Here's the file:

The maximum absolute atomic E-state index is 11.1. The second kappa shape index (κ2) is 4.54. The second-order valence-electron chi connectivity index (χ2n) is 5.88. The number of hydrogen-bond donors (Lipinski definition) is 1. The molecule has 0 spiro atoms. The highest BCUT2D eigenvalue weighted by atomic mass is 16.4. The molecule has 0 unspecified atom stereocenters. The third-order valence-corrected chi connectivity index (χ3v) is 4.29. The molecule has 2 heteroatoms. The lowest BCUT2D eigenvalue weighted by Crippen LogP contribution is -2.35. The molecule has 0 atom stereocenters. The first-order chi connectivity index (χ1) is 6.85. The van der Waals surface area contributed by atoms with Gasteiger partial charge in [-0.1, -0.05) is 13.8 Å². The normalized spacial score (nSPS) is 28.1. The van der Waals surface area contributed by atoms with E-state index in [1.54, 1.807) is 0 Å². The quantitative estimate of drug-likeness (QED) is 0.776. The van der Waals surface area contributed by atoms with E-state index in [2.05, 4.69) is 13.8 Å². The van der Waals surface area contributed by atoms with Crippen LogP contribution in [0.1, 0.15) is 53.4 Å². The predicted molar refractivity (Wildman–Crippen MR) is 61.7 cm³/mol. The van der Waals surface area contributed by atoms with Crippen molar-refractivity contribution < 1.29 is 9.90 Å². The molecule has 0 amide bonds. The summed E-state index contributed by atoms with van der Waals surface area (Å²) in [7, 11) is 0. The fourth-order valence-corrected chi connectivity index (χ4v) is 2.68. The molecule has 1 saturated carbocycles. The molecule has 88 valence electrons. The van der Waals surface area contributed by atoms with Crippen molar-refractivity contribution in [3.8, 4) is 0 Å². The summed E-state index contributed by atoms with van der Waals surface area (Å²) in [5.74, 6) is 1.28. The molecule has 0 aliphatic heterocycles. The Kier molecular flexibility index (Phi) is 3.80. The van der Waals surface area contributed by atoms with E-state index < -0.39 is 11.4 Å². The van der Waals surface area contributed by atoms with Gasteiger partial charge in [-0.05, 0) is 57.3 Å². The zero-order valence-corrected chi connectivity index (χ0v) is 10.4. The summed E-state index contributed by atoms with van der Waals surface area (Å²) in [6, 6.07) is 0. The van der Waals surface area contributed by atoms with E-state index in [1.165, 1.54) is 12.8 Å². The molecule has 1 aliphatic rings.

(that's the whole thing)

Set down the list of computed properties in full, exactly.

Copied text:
The maximum absolute atomic E-state index is 11.1. The second kappa shape index (κ2) is 4.54. The second-order valence-electron chi connectivity index (χ2n) is 5.88. The number of hydrogen-bond donors (Lipinski definition) is 1. The molecule has 0 spiro atoms. The highest BCUT2D eigenvalue weighted by atomic mass is 16.4. The molecule has 0 unspecified atom stereocenters. The third-order valence-corrected chi connectivity index (χ3v) is 4.29. The molecule has 2 heteroatoms. The lowest BCUT2D eigenvalue weighted by Crippen LogP contribution is -2.35. The molecule has 0 atom stereocenters. The first-order chi connectivity index (χ1) is 6.85. The van der Waals surface area contributed by atoms with Gasteiger partial charge in [-0.1, -0.05) is 13.8 Å². The normalized spacial score (nSPS) is 28.1. The van der Waals surface area contributed by atoms with E-state index in [1.54, 1.807) is 0 Å². The quantitative estimate of drug-likeness (QED) is 0.776. The van der Waals surface area contributed by atoms with E-state index in [2.05, 4.69) is 13.8 Å². The van der Waals surface area contributed by atoms with Crippen LogP contribution in [0.1, 0.15) is 53.4 Å². The predicted molar refractivity (Wildman–Crippen MR) is 61.7 cm³/mol. The van der Waals surface area contributed by atoms with Crippen molar-refractivity contribution < 1.29 is 9.90 Å². The molecule has 0 amide bonds. The summed E-state index contributed by atoms with van der Waals surface area (Å²) in [7, 11) is 0. The fourth-order valence-corrected chi connectivity index (χ4v) is 2.68. The molecule has 1 saturated carbocycles. The molecule has 88 valence electrons. The van der Waals surface area contributed by atoms with Crippen molar-refractivity contribution in [3.8, 4) is 0 Å². The summed E-state index contributed by atoms with van der Waals surface area (Å²) in [5.74, 6) is 1.28. The molecule has 0 aliphatic heterocycles. The Kier molecular flexibility index (Phi) is 3.80. The van der Waals surface area contributed by atoms with E-state index < -0.39 is 11.4 Å². The van der Waals surface area contributed by atoms with Gasteiger partial charge in [-0.05, 0) is 57.3 Å². The zero-order valence-corrected chi connectivity index (χ0v) is 10.4. The summed E-state index contributed by atoms with van der Waals surface area (Å²) in [6, 6.07) is 0. The van der Waals surface area contributed by atoms with E-state index in [1.165, 1.54) is 12.8 Å². The molecule has 1 aliphatic rings.